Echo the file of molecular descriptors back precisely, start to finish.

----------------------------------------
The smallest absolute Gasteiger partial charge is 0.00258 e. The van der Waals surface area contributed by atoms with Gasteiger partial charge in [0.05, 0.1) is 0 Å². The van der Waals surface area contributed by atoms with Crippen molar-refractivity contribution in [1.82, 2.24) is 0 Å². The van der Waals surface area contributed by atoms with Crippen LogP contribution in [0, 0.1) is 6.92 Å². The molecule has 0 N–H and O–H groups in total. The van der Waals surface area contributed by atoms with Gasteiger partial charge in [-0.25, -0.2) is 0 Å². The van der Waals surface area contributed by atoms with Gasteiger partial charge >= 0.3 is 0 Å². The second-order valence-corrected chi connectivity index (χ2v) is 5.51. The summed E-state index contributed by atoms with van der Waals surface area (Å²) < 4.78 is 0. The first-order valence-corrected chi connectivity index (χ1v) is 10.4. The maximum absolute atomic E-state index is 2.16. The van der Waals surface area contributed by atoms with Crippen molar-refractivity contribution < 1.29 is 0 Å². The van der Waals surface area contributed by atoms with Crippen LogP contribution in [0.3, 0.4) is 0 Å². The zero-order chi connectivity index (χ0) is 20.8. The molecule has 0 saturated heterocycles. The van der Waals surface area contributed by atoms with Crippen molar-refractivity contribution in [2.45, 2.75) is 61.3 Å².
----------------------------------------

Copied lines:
The smallest absolute Gasteiger partial charge is 0.00258 e. The van der Waals surface area contributed by atoms with Gasteiger partial charge in [0.05, 0.1) is 0 Å². The van der Waals surface area contributed by atoms with Crippen molar-refractivity contribution in [1.82, 2.24) is 0 Å². The van der Waals surface area contributed by atoms with Crippen LogP contribution in [0, 0.1) is 6.92 Å². The molecule has 0 N–H and O–H groups in total. The van der Waals surface area contributed by atoms with Gasteiger partial charge in [-0.25, -0.2) is 0 Å². The van der Waals surface area contributed by atoms with Gasteiger partial charge >= 0.3 is 0 Å². The second-order valence-corrected chi connectivity index (χ2v) is 5.51. The summed E-state index contributed by atoms with van der Waals surface area (Å²) < 4.78 is 0. The first-order valence-corrected chi connectivity index (χ1v) is 10.4. The maximum absolute atomic E-state index is 2.16. The van der Waals surface area contributed by atoms with Crippen molar-refractivity contribution < 1.29 is 0 Å². The van der Waals surface area contributed by atoms with Crippen LogP contribution in [0.3, 0.4) is 0 Å². The zero-order chi connectivity index (χ0) is 20.8. The molecule has 0 saturated heterocycles. The van der Waals surface area contributed by atoms with Crippen molar-refractivity contribution in [2.45, 2.75) is 61.3 Å².